Just look at that mugshot of me accompanying this column. Does that look like a guy that a punk rock star would write a song about? A nice one, I mean?
If you’ve read my recent columns you know two important things about me. First, despite a lack of talent, I love music. Second, what I do seem to have a talent for is getting cancer — beat it once 16 years ago, got a different kind now, and while it's inoperable, it’s not going to kill me anytime soon.
One of the fortunate side effects of cancer for me has been an overactive sense of gratitude. When something makes me happy, I have an almost unnatural compulsion to say so. If I get a great letter to the editor, eat a great burger or hear a great new song, I’ve got to thank someone.
That’s how I became pen pals a decade ago with my first real rock musician. His name is Harvey Barham, and I stumbled across his debut solo album on a best-of list in 2008 or 2009. The album, City of Champions, had big guitars, harmonies and great, quirky lyrics. I found his email address and told him so.
We’ve talked on the phone a few times and regularly exchanged emails. We’ve swapped music tips. He’s a man of faith, so he’s prayed for me and my family. And he shared with me demos — years in the making — before the release about a year ago of his second album, "The Lonely Dads Club", which is about waking up one day, finding you’re responsible for keeping people alive and doing grownup things and not being sure you’re up to it.
If you can track down the CD, you’ll find me mentioned in the liner notes. Harvey says I "encouraged" him. The truth is I just hassled him every few months about when he was going to finish his album.
Most of my interactions with musicians are short back-and-forths. I tell them thanks for the music, why it touched me and why I was compelled to reach out. Since most of the artists I listen to aren’t mega-stars, they’re often happy (or seem so) to hear that people are finding their music and enjoying it.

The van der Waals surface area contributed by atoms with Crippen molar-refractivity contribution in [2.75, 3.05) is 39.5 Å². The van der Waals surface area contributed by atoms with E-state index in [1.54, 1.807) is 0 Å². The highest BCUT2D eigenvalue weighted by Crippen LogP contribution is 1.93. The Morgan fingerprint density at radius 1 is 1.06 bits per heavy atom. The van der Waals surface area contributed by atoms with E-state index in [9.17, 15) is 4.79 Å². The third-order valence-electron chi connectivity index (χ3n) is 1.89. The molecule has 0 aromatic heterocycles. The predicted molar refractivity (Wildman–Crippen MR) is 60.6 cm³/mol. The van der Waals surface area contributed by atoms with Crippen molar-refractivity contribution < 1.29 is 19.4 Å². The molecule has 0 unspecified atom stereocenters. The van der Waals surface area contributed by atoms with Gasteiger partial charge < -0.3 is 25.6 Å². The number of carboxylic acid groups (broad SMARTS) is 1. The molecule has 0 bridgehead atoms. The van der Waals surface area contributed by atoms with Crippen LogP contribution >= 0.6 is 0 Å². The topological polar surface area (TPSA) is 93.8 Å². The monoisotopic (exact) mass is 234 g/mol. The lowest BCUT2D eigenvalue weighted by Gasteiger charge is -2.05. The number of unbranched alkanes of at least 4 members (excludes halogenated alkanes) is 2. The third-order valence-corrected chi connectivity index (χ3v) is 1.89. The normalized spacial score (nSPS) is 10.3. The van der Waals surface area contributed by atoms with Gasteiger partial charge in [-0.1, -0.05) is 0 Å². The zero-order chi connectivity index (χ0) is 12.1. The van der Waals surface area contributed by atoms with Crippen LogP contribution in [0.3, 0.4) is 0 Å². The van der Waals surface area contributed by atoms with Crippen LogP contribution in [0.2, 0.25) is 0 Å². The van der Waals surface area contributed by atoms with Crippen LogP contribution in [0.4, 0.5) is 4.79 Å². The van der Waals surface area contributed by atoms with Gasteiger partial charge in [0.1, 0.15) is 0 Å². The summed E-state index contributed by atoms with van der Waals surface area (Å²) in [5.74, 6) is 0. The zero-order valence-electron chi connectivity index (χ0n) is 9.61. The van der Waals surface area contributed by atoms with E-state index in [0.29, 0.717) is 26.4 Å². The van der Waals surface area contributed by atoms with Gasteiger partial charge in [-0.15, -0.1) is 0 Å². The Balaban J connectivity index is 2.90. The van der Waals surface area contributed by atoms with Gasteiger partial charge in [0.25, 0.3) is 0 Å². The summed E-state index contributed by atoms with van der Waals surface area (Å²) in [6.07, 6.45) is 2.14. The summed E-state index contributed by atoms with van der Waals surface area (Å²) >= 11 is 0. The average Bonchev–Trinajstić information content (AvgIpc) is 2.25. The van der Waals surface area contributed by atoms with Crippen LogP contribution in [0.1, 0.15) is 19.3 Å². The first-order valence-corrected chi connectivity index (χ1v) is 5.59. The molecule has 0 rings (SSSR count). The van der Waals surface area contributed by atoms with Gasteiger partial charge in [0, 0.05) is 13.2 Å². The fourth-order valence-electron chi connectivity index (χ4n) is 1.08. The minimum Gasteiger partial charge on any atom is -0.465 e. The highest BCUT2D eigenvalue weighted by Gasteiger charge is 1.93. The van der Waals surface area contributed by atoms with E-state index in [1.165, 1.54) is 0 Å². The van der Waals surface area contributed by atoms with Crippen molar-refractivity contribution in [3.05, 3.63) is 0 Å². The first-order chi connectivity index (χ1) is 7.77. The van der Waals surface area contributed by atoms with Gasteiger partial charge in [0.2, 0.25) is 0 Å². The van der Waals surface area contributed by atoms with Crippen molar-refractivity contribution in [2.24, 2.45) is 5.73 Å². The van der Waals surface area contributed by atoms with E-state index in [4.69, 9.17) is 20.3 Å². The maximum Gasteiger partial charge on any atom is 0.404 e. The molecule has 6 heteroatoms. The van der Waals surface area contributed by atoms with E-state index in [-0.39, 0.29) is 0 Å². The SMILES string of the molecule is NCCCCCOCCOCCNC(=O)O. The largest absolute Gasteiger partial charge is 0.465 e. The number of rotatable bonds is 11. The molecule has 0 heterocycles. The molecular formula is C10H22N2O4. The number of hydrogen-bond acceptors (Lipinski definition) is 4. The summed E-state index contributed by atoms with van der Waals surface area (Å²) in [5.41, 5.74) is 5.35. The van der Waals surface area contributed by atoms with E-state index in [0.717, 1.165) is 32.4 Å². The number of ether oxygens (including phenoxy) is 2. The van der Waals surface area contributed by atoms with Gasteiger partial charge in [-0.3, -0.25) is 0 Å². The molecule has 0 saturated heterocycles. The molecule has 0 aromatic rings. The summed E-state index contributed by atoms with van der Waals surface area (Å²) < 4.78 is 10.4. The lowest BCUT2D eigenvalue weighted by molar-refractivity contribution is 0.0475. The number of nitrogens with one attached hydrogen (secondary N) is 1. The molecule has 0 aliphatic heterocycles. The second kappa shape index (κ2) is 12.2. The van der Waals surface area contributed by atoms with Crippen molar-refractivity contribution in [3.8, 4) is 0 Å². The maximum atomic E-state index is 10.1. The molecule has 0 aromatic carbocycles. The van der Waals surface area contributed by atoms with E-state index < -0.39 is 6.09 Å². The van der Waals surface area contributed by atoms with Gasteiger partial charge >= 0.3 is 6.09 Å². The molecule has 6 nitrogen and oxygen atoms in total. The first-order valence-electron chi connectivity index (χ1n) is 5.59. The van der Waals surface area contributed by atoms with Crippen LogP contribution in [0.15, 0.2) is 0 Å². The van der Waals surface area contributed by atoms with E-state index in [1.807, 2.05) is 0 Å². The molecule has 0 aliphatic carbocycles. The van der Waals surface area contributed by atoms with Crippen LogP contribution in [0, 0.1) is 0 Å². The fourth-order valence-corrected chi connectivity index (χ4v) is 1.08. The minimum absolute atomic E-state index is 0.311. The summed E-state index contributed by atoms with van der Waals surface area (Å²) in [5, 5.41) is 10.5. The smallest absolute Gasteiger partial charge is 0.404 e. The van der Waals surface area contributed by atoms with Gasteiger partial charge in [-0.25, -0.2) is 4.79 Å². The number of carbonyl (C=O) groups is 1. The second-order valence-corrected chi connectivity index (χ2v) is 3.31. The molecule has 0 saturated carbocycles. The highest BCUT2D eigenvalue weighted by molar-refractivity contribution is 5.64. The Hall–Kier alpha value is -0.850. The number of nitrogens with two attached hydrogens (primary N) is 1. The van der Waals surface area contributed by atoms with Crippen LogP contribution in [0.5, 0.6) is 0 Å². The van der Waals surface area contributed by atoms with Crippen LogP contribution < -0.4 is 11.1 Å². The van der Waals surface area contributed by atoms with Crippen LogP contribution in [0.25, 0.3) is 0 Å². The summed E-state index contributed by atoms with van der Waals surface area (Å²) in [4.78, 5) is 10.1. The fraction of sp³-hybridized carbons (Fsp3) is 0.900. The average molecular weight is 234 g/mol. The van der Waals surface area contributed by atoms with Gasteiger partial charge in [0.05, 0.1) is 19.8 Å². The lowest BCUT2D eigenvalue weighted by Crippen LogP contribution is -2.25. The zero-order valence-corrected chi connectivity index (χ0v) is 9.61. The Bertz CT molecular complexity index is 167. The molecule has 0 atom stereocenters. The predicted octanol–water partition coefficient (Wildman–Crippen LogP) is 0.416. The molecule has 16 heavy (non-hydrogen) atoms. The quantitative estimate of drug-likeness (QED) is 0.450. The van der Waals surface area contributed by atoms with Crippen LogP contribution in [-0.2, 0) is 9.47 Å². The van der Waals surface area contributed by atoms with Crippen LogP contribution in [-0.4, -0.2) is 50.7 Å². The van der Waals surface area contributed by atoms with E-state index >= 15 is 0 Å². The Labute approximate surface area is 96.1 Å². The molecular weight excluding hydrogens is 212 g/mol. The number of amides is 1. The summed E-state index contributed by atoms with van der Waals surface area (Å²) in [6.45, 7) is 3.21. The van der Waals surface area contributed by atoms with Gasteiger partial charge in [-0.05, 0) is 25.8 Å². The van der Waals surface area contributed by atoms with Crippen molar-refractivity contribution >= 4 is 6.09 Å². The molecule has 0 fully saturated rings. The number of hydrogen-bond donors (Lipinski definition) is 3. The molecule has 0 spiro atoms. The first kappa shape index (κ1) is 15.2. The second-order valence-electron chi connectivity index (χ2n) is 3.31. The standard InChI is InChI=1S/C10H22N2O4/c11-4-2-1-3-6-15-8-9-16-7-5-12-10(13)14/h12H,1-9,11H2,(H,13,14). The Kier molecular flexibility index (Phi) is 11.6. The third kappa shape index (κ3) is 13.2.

It was another email exchange that resulted in me being immortalized in song.
One morning I was rummaging through websites looking for new music when I found Duncan Reid and the Big Heads. Duncan, I learned later, had been a member of The Boys, a British punk band, in the late 1970s and early ’80s. They were far more influential than they were commercially successful. After interesting careers in and out of music, Duncan was back at it with his own band.
I found three great albums by them on a website called bandcamp.com, a kind of combination of Facebook and iTunes, that makes it easy for fans to connect with other fans and artists. Moments after my purchase, I got a thank-you note from Duncan. "Ba-da-boom! £21.00," he wrote. And I replied to say thanks for the tunes.
Music, I told him, had been my constant friend, always there to strengthen me as I dealt with cancer, kids and and other scary things. It accompanies me on every trip to the Mayo Clinic for scans and surgery. It came with me for every chemo treatment. And it was my soundtrack for hospital stays short and long.
That was the first of many email exchanges with Duncan about music, journalism, politics, soccer, gardening, parenting, zucchinis (the British call them courgettes) and now quarantines.
Duncan is a great storyteller, and he does it frequently in songs. One day, a demo showed up as a digital file in my email inbox. Duncan had called it “Dave,” and it was the story of a guy with cancer who found strength and joy in music. Sound familiar?
Duncan said he and the band were working on an album, and they’d likely come up with a couple of dozen songs before picking the best for the album. "Dave" sounded pretty good to me, but all it would take would be 10 or so better tunes to relegate me to bonus-track status or, worse, the digital trash can.
Fast forward to today — literally today, May 15 — and the release of "Don’t Blame Yourself," the new album from Duncan Reid and the Big Heads. Track 13 is "Dave." I made the cut.
For most of my favorite artists, music isn’t quite a career, but it’s far more than an expensive hobby. Maybe “calling” is the right word.
Harvey has recorded music for years and runs a home health care business in Texas.
Duncan lives in London, and he and his Big Heads tour the world, or they did until the coronavirus.
Among my other rock 'n' roll pen pals are an architect, an actor, a music teacher, an IT manager, a guy in the hospitality industry, a retired Chicago detective and a fellow journalist.
Most of them aren’t expecting sellout stadium crowds or huge royalty checks — though I’m sure they wouldn’t mind either. Instead, they quietly — or loudly — craft catchy 3-minute songs, arrange their own shows, haul their own equipment to small venues and count record sales in the hundreds, not the hundreds of thousands. They find joy simply in making music — and the friends that go along with it.
And I find joy in being one of those friends, a lucky guy with a backstage pass to the lives of some great people who make great music.